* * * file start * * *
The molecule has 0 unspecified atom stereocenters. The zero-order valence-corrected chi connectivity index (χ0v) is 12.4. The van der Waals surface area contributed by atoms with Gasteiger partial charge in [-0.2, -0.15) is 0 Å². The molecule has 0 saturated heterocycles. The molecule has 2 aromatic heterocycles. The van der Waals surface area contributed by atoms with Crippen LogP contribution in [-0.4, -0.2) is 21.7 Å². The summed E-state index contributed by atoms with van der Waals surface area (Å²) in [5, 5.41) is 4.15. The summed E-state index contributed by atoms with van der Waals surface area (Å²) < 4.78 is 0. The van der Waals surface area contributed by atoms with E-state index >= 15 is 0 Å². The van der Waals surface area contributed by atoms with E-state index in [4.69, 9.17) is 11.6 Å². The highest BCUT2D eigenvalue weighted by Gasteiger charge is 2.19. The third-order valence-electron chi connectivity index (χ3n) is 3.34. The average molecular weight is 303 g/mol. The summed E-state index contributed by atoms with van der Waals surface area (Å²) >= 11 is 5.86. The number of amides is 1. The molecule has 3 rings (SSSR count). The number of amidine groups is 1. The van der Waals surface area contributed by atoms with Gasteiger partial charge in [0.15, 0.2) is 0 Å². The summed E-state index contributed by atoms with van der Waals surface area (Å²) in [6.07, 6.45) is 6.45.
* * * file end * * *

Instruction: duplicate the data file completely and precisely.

The molecule has 0 unspecified atom stereocenters. The zero-order valence-corrected chi connectivity index (χ0v) is 12.4. The van der Waals surface area contributed by atoms with Gasteiger partial charge in [-0.2, -0.15) is 0 Å². The molecule has 0 saturated heterocycles. The molecule has 2 aromatic heterocycles. The van der Waals surface area contributed by atoms with Crippen LogP contribution in [-0.4, -0.2) is 21.7 Å². The summed E-state index contributed by atoms with van der Waals surface area (Å²) in [5, 5.41) is 4.15. The summed E-state index contributed by atoms with van der Waals surface area (Å²) < 4.78 is 0. The van der Waals surface area contributed by atoms with E-state index >= 15 is 0 Å². The van der Waals surface area contributed by atoms with E-state index in [4.69, 9.17) is 11.6 Å². The highest BCUT2D eigenvalue weighted by Gasteiger charge is 2.19. The third-order valence-electron chi connectivity index (χ3n) is 3.34. The average molecular weight is 303 g/mol. The summed E-state index contributed by atoms with van der Waals surface area (Å²) >= 11 is 5.86. The number of amides is 1. The molecule has 3 rings (SSSR count). The number of amidine groups is 1. The van der Waals surface area contributed by atoms with Gasteiger partial charge in [0.15, 0.2) is 0 Å². The summed E-state index contributed by atoms with van der Waals surface area (Å²) in [6.07, 6.45) is 6.45.